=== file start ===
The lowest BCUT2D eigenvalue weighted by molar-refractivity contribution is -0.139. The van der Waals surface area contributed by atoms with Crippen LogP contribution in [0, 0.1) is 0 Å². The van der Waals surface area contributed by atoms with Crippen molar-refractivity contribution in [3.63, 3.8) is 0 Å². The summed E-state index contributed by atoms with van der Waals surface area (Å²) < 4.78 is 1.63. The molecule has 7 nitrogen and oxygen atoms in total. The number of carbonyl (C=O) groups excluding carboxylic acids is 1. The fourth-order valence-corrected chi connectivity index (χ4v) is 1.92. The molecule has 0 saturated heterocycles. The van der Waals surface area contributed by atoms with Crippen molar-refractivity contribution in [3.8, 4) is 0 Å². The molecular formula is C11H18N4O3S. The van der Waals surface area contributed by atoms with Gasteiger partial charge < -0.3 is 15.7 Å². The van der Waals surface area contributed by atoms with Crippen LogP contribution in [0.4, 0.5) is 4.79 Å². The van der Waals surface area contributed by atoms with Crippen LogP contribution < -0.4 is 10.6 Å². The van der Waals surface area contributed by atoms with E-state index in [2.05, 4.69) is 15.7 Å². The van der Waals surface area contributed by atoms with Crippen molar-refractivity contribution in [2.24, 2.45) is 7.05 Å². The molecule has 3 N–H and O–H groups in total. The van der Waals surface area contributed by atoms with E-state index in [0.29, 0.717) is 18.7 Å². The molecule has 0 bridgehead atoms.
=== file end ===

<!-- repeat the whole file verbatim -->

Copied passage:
The lowest BCUT2D eigenvalue weighted by molar-refractivity contribution is -0.139. The van der Waals surface area contributed by atoms with Crippen LogP contribution in [0, 0.1) is 0 Å². The van der Waals surface area contributed by atoms with Crippen molar-refractivity contribution in [3.63, 3.8) is 0 Å². The summed E-state index contributed by atoms with van der Waals surface area (Å²) < 4.78 is 1.63. The molecule has 7 nitrogen and oxygen atoms in total. The number of carbonyl (C=O) groups excluding carboxylic acids is 1. The fourth-order valence-corrected chi connectivity index (χ4v) is 1.92. The molecule has 0 saturated heterocycles. The van der Waals surface area contributed by atoms with Crippen molar-refractivity contribution in [3.8, 4) is 0 Å². The molecular formula is C11H18N4O3S. The van der Waals surface area contributed by atoms with Gasteiger partial charge < -0.3 is 15.7 Å². The van der Waals surface area contributed by atoms with Crippen LogP contribution in [0.4, 0.5) is 4.79 Å². The van der Waals surface area contributed by atoms with Crippen LogP contribution < -0.4 is 10.6 Å². The van der Waals surface area contributed by atoms with E-state index in [2.05, 4.69) is 15.7 Å². The van der Waals surface area contributed by atoms with Crippen molar-refractivity contribution in [2.24, 2.45) is 7.05 Å². The molecule has 3 N–H and O–H groups in total. The van der Waals surface area contributed by atoms with E-state index in [0.29, 0.717) is 18.7 Å². The molecule has 0 bridgehead atoms.